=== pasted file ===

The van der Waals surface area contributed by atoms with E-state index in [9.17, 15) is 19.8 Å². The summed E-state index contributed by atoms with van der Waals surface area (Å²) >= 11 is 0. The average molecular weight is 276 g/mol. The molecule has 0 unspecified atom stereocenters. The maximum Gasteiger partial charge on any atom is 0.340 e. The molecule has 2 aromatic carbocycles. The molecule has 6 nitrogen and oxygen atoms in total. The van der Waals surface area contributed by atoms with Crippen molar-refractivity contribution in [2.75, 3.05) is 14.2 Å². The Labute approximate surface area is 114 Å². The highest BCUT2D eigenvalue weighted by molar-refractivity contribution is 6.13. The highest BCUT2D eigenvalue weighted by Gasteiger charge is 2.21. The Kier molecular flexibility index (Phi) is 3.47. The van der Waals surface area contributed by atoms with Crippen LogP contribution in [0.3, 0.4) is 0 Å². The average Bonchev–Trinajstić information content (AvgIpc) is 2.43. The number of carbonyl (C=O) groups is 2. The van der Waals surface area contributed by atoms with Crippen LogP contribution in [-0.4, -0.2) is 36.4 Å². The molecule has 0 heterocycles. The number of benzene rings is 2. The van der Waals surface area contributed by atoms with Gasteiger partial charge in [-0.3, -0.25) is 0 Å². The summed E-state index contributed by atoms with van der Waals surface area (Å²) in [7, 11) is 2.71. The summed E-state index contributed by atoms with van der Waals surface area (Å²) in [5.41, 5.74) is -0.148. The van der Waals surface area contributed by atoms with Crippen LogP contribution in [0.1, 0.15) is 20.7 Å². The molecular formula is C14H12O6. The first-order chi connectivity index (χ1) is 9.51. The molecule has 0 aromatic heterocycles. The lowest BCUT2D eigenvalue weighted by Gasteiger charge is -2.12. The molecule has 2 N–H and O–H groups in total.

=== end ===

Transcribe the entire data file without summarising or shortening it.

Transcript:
The van der Waals surface area contributed by atoms with E-state index in [9.17, 15) is 19.8 Å². The summed E-state index contributed by atoms with van der Waals surface area (Å²) >= 11 is 0. The average molecular weight is 276 g/mol. The molecule has 0 unspecified atom stereocenters. The maximum Gasteiger partial charge on any atom is 0.340 e. The molecule has 2 aromatic carbocycles. The molecule has 6 nitrogen and oxygen atoms in total. The van der Waals surface area contributed by atoms with Crippen molar-refractivity contribution in [2.75, 3.05) is 14.2 Å². The Labute approximate surface area is 114 Å². The highest BCUT2D eigenvalue weighted by molar-refractivity contribution is 6.13. The highest BCUT2D eigenvalue weighted by Gasteiger charge is 2.21. The Kier molecular flexibility index (Phi) is 3.47. The van der Waals surface area contributed by atoms with Crippen LogP contribution in [0.3, 0.4) is 0 Å². The average Bonchev–Trinajstić information content (AvgIpc) is 2.43. The number of carbonyl (C=O) groups is 2. The van der Waals surface area contributed by atoms with Crippen LogP contribution in [-0.4, -0.2) is 36.4 Å². The molecule has 0 heterocycles. The number of benzene rings is 2. The van der Waals surface area contributed by atoms with Gasteiger partial charge in [-0.3, -0.25) is 0 Å². The summed E-state index contributed by atoms with van der Waals surface area (Å²) in [7, 11) is 2.71. The summed E-state index contributed by atoms with van der Waals surface area (Å²) in [5.41, 5.74) is -0.148. The van der Waals surface area contributed by atoms with Crippen LogP contribution in [0.1, 0.15) is 20.7 Å². The molecular formula is C14H12O6. The first-order chi connectivity index (χ1) is 9.51. The molecule has 0 aromatic heterocycles. The lowest BCUT2D eigenvalue weighted by Gasteiger charge is -2.12. The molecule has 2 N–H and O–H groups in total.